Housing Surprises

Housing starts are taking economists by surprise. Here's why.

The sudden advance in housing starts in April surprised some economists and other observers who had taken the weaker numbers in February and March to heart (but not everyone, since if you laid all the economists end-to-end, they still wouldn’t reach a conclusion). The importance of a particular monthly metric is a little hard to pin down, but in this case the following are all possible: weak Q1 economic reports caused observers to miss some underlying strength in the housing market; or caused them to miss some underlying strength in entire economy, and the strong April housing report is a harbinger of a relatively robust Q2; or that April is only one good month, and might be an outlier, so don’t get too excited.

One takeaway from the latest report (released on Tuesday by the Census Bureau) was that single-family and total housing starts were at their highest levels since January 2008. Since almost before the recession, in other words, but not before the housing crash that proceeded it. Still, April represents some measure of recovery from the flat bottom that housing has been struck on since the end of the recession. But despite the uptick, housing is still chugging along at historically lows. Starts of just over 1 million units, which is where the rate now stands, were where housing stood during the recessions of the 1970s and ’80s. During more healthy economic times, starts were usually over 1.5 million units in any given year, and were often over 2 million units.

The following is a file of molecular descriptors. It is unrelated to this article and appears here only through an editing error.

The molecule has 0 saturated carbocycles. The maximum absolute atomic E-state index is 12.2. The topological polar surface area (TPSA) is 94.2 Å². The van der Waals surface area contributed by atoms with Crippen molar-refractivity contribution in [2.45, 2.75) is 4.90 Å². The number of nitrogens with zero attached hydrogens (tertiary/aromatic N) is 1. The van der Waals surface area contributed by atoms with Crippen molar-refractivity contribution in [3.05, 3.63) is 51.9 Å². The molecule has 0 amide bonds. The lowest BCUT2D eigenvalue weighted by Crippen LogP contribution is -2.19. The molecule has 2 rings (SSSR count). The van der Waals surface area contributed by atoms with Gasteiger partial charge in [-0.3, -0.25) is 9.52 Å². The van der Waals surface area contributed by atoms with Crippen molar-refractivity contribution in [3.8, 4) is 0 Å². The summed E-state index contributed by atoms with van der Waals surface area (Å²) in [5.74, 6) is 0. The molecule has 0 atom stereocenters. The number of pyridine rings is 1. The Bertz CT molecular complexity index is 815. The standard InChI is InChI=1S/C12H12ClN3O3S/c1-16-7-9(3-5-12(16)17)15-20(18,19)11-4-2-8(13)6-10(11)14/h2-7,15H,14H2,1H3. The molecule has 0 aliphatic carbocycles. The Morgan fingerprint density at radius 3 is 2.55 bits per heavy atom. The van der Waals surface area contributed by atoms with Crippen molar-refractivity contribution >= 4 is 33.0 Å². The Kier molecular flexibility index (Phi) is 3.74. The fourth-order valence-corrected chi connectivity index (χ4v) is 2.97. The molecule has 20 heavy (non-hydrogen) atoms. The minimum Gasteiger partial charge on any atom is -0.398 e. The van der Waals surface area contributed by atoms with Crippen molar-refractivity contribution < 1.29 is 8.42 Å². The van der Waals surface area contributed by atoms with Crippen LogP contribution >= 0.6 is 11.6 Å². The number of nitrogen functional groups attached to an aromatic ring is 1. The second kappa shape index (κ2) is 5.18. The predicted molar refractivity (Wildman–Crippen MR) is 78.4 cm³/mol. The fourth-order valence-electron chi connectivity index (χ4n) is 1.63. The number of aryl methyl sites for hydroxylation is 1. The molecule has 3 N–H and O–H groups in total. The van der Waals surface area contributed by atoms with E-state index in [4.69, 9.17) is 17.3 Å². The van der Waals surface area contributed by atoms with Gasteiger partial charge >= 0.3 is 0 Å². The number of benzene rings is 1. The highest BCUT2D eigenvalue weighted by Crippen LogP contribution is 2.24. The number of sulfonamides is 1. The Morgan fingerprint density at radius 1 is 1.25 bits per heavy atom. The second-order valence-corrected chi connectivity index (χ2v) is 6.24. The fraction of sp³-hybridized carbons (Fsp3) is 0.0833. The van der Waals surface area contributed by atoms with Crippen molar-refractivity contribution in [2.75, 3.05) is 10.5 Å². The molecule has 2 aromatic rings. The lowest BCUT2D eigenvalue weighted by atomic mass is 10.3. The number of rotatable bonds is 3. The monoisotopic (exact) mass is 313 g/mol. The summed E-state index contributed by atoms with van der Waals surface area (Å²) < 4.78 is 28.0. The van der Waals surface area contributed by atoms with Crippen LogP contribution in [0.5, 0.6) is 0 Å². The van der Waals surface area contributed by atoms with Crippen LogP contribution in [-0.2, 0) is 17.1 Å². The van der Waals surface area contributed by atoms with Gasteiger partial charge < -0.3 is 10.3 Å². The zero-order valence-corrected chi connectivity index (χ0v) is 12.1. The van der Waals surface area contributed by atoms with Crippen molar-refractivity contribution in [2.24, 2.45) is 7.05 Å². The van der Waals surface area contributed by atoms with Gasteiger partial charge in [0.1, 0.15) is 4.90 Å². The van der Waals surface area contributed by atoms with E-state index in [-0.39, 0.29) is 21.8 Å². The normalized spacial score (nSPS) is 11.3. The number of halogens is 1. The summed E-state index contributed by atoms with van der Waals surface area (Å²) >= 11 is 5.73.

Altogether, U.S. housing starts came in at an annualized rate of 1.135 million units in April. That’s more than 20 percent above the revised March rate and 9.2 percent above the April 2014. Moreover, single-family housing starts in April were at an annualized rate of 733,000 units, which is 16.7 percent above the revised March figure. The bureau also reported that housing units authorized by building permits in April were at an annualized rate of 1.143 million units, or 10.1 percent above the March rate and 6.4 percent above April 2014. Starts are an important indicator of the future movement of the market.

Thus one economic indicator is looking better, and the overall picture is looking a little more mixed rather that straight-up sluggish for the second quarter, at least compared with the first. Though this week’s housing report comes too late to influence the Federal Open Market Committee’s most recent meeting, which was held on April 28-29—and the minutes of which are being released on Wednesday—it might be a little more fodder in the near future for those at the central bank who will argue for higher interest rates. Even so, it’s fairly certain that rates aren’t going up this month or probably before the end of the summer.